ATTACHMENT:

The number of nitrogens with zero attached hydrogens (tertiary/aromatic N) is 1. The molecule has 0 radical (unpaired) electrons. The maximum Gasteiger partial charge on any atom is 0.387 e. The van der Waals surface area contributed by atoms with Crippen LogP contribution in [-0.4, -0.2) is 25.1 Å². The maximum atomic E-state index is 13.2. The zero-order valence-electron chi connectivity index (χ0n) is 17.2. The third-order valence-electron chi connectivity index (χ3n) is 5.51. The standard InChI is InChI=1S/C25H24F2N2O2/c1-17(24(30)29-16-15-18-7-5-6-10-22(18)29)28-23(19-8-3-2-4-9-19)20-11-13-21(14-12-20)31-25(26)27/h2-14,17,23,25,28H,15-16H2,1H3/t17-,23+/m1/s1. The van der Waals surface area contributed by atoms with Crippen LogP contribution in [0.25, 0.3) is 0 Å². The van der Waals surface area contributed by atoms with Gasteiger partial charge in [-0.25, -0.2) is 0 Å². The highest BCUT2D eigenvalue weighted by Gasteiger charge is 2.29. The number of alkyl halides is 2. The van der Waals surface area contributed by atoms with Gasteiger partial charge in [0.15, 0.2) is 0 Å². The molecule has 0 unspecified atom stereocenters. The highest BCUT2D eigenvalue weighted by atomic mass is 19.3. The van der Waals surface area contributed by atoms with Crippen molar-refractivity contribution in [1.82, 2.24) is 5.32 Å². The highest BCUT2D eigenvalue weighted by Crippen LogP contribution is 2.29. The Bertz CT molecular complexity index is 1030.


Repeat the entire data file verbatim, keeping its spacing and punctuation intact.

The number of nitrogens with zero attached hydrogens (tertiary/aromatic N) is 1. The molecule has 0 radical (unpaired) electrons. The maximum Gasteiger partial charge on any atom is 0.387 e. The van der Waals surface area contributed by atoms with Crippen LogP contribution in [-0.4, -0.2) is 25.1 Å². The maximum atomic E-state index is 13.2. The zero-order valence-electron chi connectivity index (χ0n) is 17.2. The third-order valence-electron chi connectivity index (χ3n) is 5.51. The standard InChI is InChI=1S/C25H24F2N2O2/c1-17(24(30)29-16-15-18-7-5-6-10-22(18)29)28-23(19-8-3-2-4-9-19)20-11-13-21(14-12-20)31-25(26)27/h2-14,17,23,25,28H,15-16H2,1H3/t17-,23+/m1/s1. The van der Waals surface area contributed by atoms with Crippen LogP contribution in [0.25, 0.3) is 0 Å². The van der Waals surface area contributed by atoms with Gasteiger partial charge in [-0.25, -0.2) is 0 Å². The highest BCUT2D eigenvalue weighted by Gasteiger charge is 2.29. The number of alkyl halides is 2. The van der Waals surface area contributed by atoms with Gasteiger partial charge in [0.15, 0.2) is 0 Å². The molecule has 0 unspecified atom stereocenters. The highest BCUT2D eigenvalue weighted by atomic mass is 19.3. The van der Waals surface area contributed by atoms with Crippen molar-refractivity contribution in [1.82, 2.24) is 5.32 Å². The highest BCUT2D eigenvalue weighted by Crippen LogP contribution is 2.29. The Bertz CT molecular complexity index is 1030.